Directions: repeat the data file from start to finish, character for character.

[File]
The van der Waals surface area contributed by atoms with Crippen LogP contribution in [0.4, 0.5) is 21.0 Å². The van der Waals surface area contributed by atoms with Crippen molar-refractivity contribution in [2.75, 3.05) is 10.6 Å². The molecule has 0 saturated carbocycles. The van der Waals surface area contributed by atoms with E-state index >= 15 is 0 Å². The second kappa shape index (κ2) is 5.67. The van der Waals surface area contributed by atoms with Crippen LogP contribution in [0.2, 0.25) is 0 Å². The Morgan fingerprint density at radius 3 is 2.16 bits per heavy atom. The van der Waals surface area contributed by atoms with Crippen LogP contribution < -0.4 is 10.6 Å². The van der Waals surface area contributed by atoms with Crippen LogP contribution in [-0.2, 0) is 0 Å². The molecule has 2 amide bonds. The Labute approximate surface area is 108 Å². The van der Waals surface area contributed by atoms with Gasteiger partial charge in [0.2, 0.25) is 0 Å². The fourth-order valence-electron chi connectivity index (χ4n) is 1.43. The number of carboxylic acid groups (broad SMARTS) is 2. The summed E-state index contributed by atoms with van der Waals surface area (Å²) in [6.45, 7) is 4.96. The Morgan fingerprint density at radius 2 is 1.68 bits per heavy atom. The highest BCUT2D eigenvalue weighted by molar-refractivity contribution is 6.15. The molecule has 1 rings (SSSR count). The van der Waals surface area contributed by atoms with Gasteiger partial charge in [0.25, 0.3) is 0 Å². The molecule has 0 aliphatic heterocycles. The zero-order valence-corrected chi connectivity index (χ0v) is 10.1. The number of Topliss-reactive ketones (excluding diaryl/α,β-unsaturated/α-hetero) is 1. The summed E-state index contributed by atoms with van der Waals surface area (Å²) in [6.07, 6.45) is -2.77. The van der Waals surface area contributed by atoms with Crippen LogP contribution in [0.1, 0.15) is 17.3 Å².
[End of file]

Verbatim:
The van der Waals surface area contributed by atoms with Crippen LogP contribution in [0.4, 0.5) is 21.0 Å². The van der Waals surface area contributed by atoms with Crippen molar-refractivity contribution in [2.75, 3.05) is 10.6 Å². The molecule has 0 saturated carbocycles. The van der Waals surface area contributed by atoms with E-state index >= 15 is 0 Å². The second kappa shape index (κ2) is 5.67. The van der Waals surface area contributed by atoms with Crippen LogP contribution in [0.2, 0.25) is 0 Å². The Morgan fingerprint density at radius 3 is 2.16 bits per heavy atom. The van der Waals surface area contributed by atoms with Crippen LogP contribution < -0.4 is 10.6 Å². The van der Waals surface area contributed by atoms with Crippen LogP contribution in [-0.2, 0) is 0 Å². The molecule has 2 amide bonds. The Labute approximate surface area is 108 Å². The van der Waals surface area contributed by atoms with Gasteiger partial charge in [0.2, 0.25) is 0 Å². The fourth-order valence-electron chi connectivity index (χ4n) is 1.43. The number of carboxylic acid groups (broad SMARTS) is 2. The summed E-state index contributed by atoms with van der Waals surface area (Å²) in [6.45, 7) is 4.96. The Morgan fingerprint density at radius 2 is 1.68 bits per heavy atom. The highest BCUT2D eigenvalue weighted by molar-refractivity contribution is 6.15. The molecule has 1 rings (SSSR count). The van der Waals surface area contributed by atoms with Gasteiger partial charge in [0.25, 0.3) is 0 Å². The molecule has 0 aliphatic heterocycles. The zero-order valence-corrected chi connectivity index (χ0v) is 10.1. The number of Topliss-reactive ketones (excluding diaryl/α,β-unsaturated/α-hetero) is 1. The summed E-state index contributed by atoms with van der Waals surface area (Å²) in [6.07, 6.45) is -2.77. The van der Waals surface area contributed by atoms with Crippen LogP contribution in [0.1, 0.15) is 17.3 Å².